The abuse of children in Irish church-run homes revealed by a landmark report this week was one of the "darkest chapters" in Ireland's history, the country's deputy premier said Thursday.
The comments came as an opposition leader called for Roman Catholic orders behind the abuse to pay more in compensation to victims of abuse dating back to the 1930s.
President Mary McAleese added that it was "shocking and shameful that so many children had to endure such appalling suffering and abuse in institutions whose obligation and vocation it was to provide them with safe and loving care.
"It was an atrocious betrayal of love. My heart goes out to the victims of this terrible injustice, an injustice compounded by the fact that they had to suffer in silence for so long," McAleese said.
Deputy Prime Minister Mary Coughlan told lawmakers: "The report of the Commission of Inquiry into Child Abuse describes one of the darkest chapters in our history."
The horrific litany of abuse revealed in the report Wednesday has caused widespread shock in the mainly Catholic country which has already been rocked by a series of abuse scandals involving clerics in the once powerful church.
Labour Party leader Eamon Gilmore called for the government to renegotiate a deal with the religious orders that capped their share of the compensation bill for abuse victims at 128 million euros (177 million dollars).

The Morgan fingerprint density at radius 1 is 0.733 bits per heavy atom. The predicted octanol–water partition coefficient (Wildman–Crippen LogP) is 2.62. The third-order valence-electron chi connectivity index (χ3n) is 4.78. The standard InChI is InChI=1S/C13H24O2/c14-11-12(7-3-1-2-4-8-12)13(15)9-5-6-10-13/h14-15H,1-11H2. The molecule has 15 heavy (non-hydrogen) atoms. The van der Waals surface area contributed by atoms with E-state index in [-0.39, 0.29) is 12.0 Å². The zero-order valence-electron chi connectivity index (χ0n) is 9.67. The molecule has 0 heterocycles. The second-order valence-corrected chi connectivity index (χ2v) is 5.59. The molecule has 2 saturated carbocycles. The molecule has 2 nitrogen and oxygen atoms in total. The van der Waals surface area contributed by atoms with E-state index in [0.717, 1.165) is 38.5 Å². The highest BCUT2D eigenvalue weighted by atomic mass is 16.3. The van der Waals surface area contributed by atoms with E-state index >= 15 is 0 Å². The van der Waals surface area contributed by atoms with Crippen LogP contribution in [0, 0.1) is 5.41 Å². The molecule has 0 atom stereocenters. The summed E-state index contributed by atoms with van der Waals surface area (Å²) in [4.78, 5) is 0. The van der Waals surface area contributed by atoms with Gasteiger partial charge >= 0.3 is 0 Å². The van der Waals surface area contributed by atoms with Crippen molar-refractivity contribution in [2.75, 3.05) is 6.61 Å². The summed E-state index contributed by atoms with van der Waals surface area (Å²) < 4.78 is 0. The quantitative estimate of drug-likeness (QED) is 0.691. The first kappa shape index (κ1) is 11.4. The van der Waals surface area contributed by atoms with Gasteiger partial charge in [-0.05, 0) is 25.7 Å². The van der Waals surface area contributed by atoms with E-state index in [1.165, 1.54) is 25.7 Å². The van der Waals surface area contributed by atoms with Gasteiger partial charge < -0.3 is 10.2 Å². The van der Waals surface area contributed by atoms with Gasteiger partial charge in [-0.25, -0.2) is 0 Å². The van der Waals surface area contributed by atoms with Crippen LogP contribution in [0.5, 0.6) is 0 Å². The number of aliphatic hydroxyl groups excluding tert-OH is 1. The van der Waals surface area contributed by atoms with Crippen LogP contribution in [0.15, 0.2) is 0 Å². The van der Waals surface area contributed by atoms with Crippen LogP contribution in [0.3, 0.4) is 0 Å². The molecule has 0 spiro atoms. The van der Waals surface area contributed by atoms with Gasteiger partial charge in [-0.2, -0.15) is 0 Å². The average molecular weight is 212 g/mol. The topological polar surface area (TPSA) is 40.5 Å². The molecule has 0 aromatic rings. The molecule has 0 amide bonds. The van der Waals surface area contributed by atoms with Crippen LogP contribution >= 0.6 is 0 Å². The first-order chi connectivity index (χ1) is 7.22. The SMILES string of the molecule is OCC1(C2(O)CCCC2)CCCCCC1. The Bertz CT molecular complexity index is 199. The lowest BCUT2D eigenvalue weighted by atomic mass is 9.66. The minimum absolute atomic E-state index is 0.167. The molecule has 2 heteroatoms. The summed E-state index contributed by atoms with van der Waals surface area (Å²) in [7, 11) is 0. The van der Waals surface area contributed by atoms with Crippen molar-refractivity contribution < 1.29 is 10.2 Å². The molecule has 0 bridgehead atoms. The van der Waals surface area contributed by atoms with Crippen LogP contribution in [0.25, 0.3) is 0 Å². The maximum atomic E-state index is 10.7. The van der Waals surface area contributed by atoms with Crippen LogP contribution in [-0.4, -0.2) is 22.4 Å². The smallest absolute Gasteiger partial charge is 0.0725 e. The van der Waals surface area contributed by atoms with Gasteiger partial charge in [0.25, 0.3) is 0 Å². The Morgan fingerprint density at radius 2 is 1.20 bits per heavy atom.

A government body has already paid out almost one billion euros in compensation and legal fees to some 12,500 of more than 14,500 victims who claimed they were abused in the institutions.
Irish people now living in over 30 countries have sought compensation. The average award is about 65,000 euros, with those most severely abused getting up to 300,000 euros.
Gilmore said the deal meant that the taxpayer would be paying 10 times as much as the church and he said the deal was agreed "by a deferential and submissive" government. The largest-ever probe into Irish religious orders found rapes, beatings and humiliation in the childcare institutions dating back to the 1930s terrorized children.
It said sexual abuse was "endemic" in boys' homes and "children lived with the daily terror of not knowing where the next beating was coming from," lamenting a "culture of silence" among authorities.